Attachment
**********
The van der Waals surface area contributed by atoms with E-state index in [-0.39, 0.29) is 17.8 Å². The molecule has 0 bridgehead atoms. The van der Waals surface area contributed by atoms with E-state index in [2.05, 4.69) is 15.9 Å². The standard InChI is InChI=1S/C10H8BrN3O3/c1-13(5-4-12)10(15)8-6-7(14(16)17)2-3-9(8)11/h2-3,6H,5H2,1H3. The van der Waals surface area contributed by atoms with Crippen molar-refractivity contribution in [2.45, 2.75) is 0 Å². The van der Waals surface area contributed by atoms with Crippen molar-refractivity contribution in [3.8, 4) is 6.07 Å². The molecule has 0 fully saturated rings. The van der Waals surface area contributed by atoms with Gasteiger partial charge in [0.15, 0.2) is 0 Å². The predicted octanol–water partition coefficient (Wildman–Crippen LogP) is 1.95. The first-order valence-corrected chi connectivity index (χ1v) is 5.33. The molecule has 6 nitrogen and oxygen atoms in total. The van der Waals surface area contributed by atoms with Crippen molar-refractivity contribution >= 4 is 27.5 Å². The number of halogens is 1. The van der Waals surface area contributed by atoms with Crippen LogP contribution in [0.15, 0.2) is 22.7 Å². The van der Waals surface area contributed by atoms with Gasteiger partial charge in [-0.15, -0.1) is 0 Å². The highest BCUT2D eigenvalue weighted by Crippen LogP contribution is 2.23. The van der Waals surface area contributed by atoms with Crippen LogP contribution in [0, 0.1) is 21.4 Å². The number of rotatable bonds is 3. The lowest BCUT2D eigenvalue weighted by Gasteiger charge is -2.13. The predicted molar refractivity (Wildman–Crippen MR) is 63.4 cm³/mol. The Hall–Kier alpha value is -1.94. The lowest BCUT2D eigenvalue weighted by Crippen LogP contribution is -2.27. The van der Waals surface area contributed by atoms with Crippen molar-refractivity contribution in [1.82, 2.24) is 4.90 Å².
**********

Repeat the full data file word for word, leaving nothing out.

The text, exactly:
The van der Waals surface area contributed by atoms with E-state index in [-0.39, 0.29) is 17.8 Å². The molecule has 0 bridgehead atoms. The van der Waals surface area contributed by atoms with E-state index in [2.05, 4.69) is 15.9 Å². The standard InChI is InChI=1S/C10H8BrN3O3/c1-13(5-4-12)10(15)8-6-7(14(16)17)2-3-9(8)11/h2-3,6H,5H2,1H3. The van der Waals surface area contributed by atoms with Crippen molar-refractivity contribution in [2.45, 2.75) is 0 Å². The van der Waals surface area contributed by atoms with Crippen molar-refractivity contribution in [3.8, 4) is 6.07 Å². The molecule has 0 fully saturated rings. The van der Waals surface area contributed by atoms with Gasteiger partial charge in [0.15, 0.2) is 0 Å². The predicted octanol–water partition coefficient (Wildman–Crippen LogP) is 1.95. The first-order valence-corrected chi connectivity index (χ1v) is 5.33. The molecule has 6 nitrogen and oxygen atoms in total. The van der Waals surface area contributed by atoms with Crippen molar-refractivity contribution >= 4 is 27.5 Å². The number of halogens is 1. The van der Waals surface area contributed by atoms with Crippen LogP contribution in [0.15, 0.2) is 22.7 Å². The van der Waals surface area contributed by atoms with Gasteiger partial charge in [-0.15, -0.1) is 0 Å². The highest BCUT2D eigenvalue weighted by Crippen LogP contribution is 2.23. The van der Waals surface area contributed by atoms with Crippen LogP contribution in [0, 0.1) is 21.4 Å². The number of rotatable bonds is 3. The lowest BCUT2D eigenvalue weighted by Gasteiger charge is -2.13. The predicted molar refractivity (Wildman–Crippen MR) is 63.4 cm³/mol. The Hall–Kier alpha value is -1.94. The lowest BCUT2D eigenvalue weighted by Crippen LogP contribution is -2.27. The van der Waals surface area contributed by atoms with Crippen molar-refractivity contribution in [1.82, 2.24) is 4.90 Å².